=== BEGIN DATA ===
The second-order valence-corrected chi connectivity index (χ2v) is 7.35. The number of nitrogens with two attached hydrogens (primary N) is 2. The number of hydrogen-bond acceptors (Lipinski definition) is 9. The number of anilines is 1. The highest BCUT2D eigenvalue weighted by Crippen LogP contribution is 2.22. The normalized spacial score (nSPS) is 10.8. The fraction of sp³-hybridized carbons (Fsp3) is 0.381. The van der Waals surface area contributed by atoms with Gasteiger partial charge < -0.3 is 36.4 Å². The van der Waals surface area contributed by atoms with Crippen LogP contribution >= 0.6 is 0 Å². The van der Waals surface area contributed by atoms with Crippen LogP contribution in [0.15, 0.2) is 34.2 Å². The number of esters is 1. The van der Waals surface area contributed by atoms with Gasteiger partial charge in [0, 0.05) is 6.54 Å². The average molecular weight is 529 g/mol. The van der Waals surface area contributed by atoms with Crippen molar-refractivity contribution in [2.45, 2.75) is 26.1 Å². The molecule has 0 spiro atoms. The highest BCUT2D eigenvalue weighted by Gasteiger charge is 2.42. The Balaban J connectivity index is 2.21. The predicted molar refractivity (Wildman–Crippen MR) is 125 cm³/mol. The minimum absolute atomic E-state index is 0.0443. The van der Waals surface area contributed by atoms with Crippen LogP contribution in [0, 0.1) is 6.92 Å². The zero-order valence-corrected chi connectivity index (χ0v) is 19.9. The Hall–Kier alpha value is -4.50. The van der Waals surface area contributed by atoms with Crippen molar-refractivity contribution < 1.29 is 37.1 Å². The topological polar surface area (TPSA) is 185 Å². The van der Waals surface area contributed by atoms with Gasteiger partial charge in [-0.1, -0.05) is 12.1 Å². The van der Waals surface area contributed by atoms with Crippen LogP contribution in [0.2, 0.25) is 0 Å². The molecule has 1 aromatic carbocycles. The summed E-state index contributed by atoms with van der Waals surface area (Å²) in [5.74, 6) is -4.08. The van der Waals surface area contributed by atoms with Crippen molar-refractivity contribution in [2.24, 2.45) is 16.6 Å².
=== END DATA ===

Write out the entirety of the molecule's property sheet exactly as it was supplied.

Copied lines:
The second-order valence-corrected chi connectivity index (χ2v) is 7.35. The number of nitrogens with two attached hydrogens (primary N) is 2. The number of hydrogen-bond acceptors (Lipinski definition) is 9. The number of anilines is 1. The highest BCUT2D eigenvalue weighted by Crippen LogP contribution is 2.22. The normalized spacial score (nSPS) is 10.8. The fraction of sp³-hybridized carbons (Fsp3) is 0.381. The van der Waals surface area contributed by atoms with Gasteiger partial charge < -0.3 is 36.4 Å². The van der Waals surface area contributed by atoms with Crippen LogP contribution >= 0.6 is 0 Å². The van der Waals surface area contributed by atoms with Crippen LogP contribution in [0.15, 0.2) is 34.2 Å². The number of esters is 1. The van der Waals surface area contributed by atoms with Gasteiger partial charge in [0, 0.05) is 6.54 Å². The average molecular weight is 529 g/mol. The van der Waals surface area contributed by atoms with Crippen molar-refractivity contribution in [2.45, 2.75) is 26.1 Å². The molecule has 0 spiro atoms. The highest BCUT2D eigenvalue weighted by Gasteiger charge is 2.42. The Balaban J connectivity index is 2.21. The predicted molar refractivity (Wildman–Crippen MR) is 125 cm³/mol. The minimum absolute atomic E-state index is 0.0443. The van der Waals surface area contributed by atoms with Crippen LogP contribution in [0, 0.1) is 6.92 Å². The zero-order valence-corrected chi connectivity index (χ0v) is 19.9. The Hall–Kier alpha value is -4.50. The van der Waals surface area contributed by atoms with Crippen molar-refractivity contribution < 1.29 is 37.1 Å². The topological polar surface area (TPSA) is 185 Å². The van der Waals surface area contributed by atoms with Gasteiger partial charge in [-0.1, -0.05) is 12.1 Å². The van der Waals surface area contributed by atoms with Crippen LogP contribution in [0.2, 0.25) is 0 Å². The molecule has 1 aromatic carbocycles. The summed E-state index contributed by atoms with van der Waals surface area (Å²) in [5.74, 6) is -4.08. The van der Waals surface area contributed by atoms with Crippen molar-refractivity contribution in [2.24, 2.45) is 16.6 Å².